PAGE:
In the recent case of Primiano v. Cook, Ninth Circuit reversed the district court’s exclusion of a physician’s expert testimony on the failure of an elbow prosthesis.
The plaintiff’s expert, Dr. Weiss, testified
that the polyethylene bushing had worn through in less than eight months, “not a usual or expected circumstance.” Though finite, the typical lifespan of elbow prostheses “far exceeds” how long this one lasted. Dr. Weiss testified in his deposition that although wear starts immediately, elbow prostheses last as long as ten or fifteen years, even twenty, and the earliest he had seen them wear out was around five to eight years, varying with the patient’s activity level.
Dr. Weiss did not, however, know why the device failed.
The district court had excluded the testimony, on the theory that the mere fact that the device failed early cannot support an inference of defect; the real problem may have been that the device was inserted improperly by the plaintiff’s physician, who was also a defendant in the case.
If I were the district judge, I would probably have let Weiss’s testimony in, though I disagree with the Ninth Circuit that the judge abused his discretion in excluding it.
But what really disturbs me about the Ninth Circuit’s opinion is that it contains a great deal of loose language suggesting that Rule 702’s requirements that expert testimony testimony be “based upon sufficient facts or data,” “is the product of reliable principles and methods,” and “the witness has applied the principles and methods reliably to the facts of the case” can be met by bringing in a medical expert who relies on his “experience,” even if his testimony amounts to speculation based on very limited information. (The court engages in a typical subterfuge: instead of explaining how its view of medical testimony fits the rather clear language of Rule 702, it cites that language but focuses on precedents, including precedents from before the rule was amended. The court also to some degree conflates the issue of qualifications, itself often a problem for medical experts, with the issue of whether the expert is providing competent testimony under Rule 702).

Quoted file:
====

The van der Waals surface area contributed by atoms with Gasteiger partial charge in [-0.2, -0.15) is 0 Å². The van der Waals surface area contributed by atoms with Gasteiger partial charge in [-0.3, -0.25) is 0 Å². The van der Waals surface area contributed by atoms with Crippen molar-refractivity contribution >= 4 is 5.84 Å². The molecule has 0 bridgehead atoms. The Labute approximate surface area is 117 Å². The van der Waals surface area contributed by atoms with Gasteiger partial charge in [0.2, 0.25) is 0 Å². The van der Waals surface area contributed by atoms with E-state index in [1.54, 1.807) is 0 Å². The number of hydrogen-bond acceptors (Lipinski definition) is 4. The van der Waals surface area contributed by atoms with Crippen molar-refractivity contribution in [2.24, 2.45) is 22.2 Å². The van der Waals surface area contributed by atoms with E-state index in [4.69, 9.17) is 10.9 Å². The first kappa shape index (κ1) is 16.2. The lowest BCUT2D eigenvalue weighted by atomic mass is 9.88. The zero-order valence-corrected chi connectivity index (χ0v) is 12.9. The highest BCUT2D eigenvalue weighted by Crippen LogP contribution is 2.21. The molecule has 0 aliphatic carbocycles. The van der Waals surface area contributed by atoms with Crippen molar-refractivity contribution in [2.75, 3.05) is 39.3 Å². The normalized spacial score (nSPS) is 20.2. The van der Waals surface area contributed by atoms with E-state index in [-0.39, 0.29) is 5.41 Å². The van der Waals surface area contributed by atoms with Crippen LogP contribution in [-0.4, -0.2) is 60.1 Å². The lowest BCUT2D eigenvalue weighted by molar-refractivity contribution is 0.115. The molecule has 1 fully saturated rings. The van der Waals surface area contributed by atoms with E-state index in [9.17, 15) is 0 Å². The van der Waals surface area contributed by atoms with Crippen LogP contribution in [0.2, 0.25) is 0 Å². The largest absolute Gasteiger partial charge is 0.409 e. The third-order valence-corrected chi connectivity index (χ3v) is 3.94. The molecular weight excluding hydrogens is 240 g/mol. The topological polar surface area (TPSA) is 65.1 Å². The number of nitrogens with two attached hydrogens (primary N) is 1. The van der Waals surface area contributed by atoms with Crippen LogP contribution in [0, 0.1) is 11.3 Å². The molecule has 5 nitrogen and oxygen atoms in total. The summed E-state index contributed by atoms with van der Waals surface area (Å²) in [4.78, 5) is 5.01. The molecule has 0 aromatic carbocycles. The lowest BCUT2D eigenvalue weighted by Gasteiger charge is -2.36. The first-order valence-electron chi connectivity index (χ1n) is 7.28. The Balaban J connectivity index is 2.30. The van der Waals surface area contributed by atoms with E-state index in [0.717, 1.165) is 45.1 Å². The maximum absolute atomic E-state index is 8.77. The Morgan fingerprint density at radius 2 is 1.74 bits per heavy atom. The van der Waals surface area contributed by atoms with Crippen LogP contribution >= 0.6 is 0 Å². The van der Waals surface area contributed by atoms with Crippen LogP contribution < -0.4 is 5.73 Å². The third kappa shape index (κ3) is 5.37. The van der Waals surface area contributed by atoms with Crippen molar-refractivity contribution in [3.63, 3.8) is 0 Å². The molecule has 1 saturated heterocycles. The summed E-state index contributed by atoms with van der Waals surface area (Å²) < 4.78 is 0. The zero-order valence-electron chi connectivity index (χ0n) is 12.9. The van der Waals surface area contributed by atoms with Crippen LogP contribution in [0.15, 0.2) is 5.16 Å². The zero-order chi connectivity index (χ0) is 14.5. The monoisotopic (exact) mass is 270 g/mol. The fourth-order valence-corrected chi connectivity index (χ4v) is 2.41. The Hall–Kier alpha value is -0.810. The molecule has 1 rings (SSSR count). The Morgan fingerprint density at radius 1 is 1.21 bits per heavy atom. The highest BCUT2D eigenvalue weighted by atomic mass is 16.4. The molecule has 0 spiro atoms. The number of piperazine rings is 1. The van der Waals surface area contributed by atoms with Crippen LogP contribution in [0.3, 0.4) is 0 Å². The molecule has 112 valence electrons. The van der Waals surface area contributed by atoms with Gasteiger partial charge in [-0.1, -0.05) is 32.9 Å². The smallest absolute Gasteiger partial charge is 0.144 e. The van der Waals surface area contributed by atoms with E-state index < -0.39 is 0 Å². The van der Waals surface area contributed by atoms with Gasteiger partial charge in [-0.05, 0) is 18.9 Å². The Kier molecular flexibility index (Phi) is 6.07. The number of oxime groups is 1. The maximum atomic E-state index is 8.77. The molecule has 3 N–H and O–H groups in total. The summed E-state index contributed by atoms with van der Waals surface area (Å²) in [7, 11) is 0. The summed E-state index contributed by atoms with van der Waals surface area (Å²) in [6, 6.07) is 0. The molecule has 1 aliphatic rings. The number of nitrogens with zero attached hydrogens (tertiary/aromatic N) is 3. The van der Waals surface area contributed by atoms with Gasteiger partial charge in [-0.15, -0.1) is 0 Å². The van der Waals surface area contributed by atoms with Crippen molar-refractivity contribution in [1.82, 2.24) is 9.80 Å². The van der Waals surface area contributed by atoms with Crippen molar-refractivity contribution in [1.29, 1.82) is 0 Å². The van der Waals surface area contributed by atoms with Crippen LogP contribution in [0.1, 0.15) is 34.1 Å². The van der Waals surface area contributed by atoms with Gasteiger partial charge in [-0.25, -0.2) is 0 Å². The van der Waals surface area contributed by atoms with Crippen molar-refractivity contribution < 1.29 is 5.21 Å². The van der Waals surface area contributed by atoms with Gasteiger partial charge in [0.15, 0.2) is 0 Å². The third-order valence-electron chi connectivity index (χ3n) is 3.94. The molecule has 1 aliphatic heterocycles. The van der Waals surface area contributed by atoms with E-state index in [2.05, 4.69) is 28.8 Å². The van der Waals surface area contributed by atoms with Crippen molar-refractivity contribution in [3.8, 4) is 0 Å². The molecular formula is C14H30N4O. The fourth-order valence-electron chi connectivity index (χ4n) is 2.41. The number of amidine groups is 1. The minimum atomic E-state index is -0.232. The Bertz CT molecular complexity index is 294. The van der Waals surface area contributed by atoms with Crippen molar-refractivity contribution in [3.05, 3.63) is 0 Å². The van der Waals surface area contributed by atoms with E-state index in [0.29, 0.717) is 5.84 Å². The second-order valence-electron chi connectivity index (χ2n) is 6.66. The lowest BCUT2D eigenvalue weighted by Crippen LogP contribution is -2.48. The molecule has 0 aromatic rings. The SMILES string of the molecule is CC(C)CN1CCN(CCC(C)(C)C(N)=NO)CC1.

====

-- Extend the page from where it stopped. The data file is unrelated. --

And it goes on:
It’s true that physicians often operate in a world of uncertainty, where no sound underlying scientific literature exists, and essentially have to make their “best guess” as to what’s good for their patients. But physicians treating their patients are in a very different position than physician who are testifying in court. The former are being paid to help their patients get well; the latter are being paid to say things that will be helpful to a party in litigation. Given the hundreds of thousands of physicians available as potential experts, who have a wide range of views, and some of whom are willing to serve as hired guns, if courts simply let medical experts testify to various theories of causation on their own say-so, at best juries will always be confronted with conflicting speculation that is impossible to penetrate, and at worst junk science will reign supreme.